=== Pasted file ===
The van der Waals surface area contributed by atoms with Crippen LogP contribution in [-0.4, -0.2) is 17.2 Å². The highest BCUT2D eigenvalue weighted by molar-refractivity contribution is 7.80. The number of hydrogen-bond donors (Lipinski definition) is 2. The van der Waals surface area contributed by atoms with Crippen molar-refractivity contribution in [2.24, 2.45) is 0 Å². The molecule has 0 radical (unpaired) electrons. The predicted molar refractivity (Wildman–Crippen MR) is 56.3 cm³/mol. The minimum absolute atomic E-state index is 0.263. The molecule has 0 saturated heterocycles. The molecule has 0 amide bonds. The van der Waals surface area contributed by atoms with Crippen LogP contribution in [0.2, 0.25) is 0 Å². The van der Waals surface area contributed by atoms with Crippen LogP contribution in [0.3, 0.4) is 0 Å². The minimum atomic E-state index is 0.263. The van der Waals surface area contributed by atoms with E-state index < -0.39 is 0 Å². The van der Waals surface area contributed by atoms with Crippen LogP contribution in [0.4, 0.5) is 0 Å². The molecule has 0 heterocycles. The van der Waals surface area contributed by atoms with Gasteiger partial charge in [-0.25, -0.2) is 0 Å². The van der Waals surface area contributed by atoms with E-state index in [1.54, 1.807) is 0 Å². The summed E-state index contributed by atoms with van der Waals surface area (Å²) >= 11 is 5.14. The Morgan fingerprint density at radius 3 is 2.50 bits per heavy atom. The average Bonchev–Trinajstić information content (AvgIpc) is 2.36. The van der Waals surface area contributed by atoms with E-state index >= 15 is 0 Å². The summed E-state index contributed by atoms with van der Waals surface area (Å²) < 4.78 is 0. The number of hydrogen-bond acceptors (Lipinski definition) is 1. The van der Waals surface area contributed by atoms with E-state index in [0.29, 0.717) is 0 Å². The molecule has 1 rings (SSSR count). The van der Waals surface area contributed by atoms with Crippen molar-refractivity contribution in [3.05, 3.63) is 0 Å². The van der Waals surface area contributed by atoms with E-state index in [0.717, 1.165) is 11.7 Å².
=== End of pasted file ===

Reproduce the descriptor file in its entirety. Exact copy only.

The van der Waals surface area contributed by atoms with Crippen LogP contribution in [-0.4, -0.2) is 17.2 Å². The highest BCUT2D eigenvalue weighted by molar-refractivity contribution is 7.80. The number of hydrogen-bond donors (Lipinski definition) is 2. The van der Waals surface area contributed by atoms with Crippen molar-refractivity contribution in [2.24, 2.45) is 0 Å². The molecule has 0 radical (unpaired) electrons. The predicted molar refractivity (Wildman–Crippen MR) is 56.3 cm³/mol. The minimum absolute atomic E-state index is 0.263. The molecule has 0 saturated heterocycles. The molecule has 0 amide bonds. The van der Waals surface area contributed by atoms with Crippen LogP contribution in [0.2, 0.25) is 0 Å². The van der Waals surface area contributed by atoms with Crippen LogP contribution in [0.3, 0.4) is 0 Å². The minimum atomic E-state index is 0.263. The van der Waals surface area contributed by atoms with E-state index < -0.39 is 0 Å². The van der Waals surface area contributed by atoms with Crippen LogP contribution in [0.4, 0.5) is 0 Å². The molecule has 0 heterocycles. The van der Waals surface area contributed by atoms with Gasteiger partial charge in [-0.25, -0.2) is 0 Å². The van der Waals surface area contributed by atoms with E-state index in [1.54, 1.807) is 0 Å². The summed E-state index contributed by atoms with van der Waals surface area (Å²) >= 11 is 5.14. The Morgan fingerprint density at radius 3 is 2.50 bits per heavy atom. The average Bonchev–Trinajstić information content (AvgIpc) is 2.36. The van der Waals surface area contributed by atoms with E-state index >= 15 is 0 Å². The summed E-state index contributed by atoms with van der Waals surface area (Å²) < 4.78 is 0. The number of hydrogen-bond acceptors (Lipinski definition) is 1. The van der Waals surface area contributed by atoms with E-state index in [0.29, 0.717) is 0 Å². The molecule has 1 rings (SSSR count). The van der Waals surface area contributed by atoms with Crippen molar-refractivity contribution in [3.05, 3.63) is 0 Å². The van der Waals surface area contributed by atoms with E-state index in [0.717, 1.165) is 11.7 Å².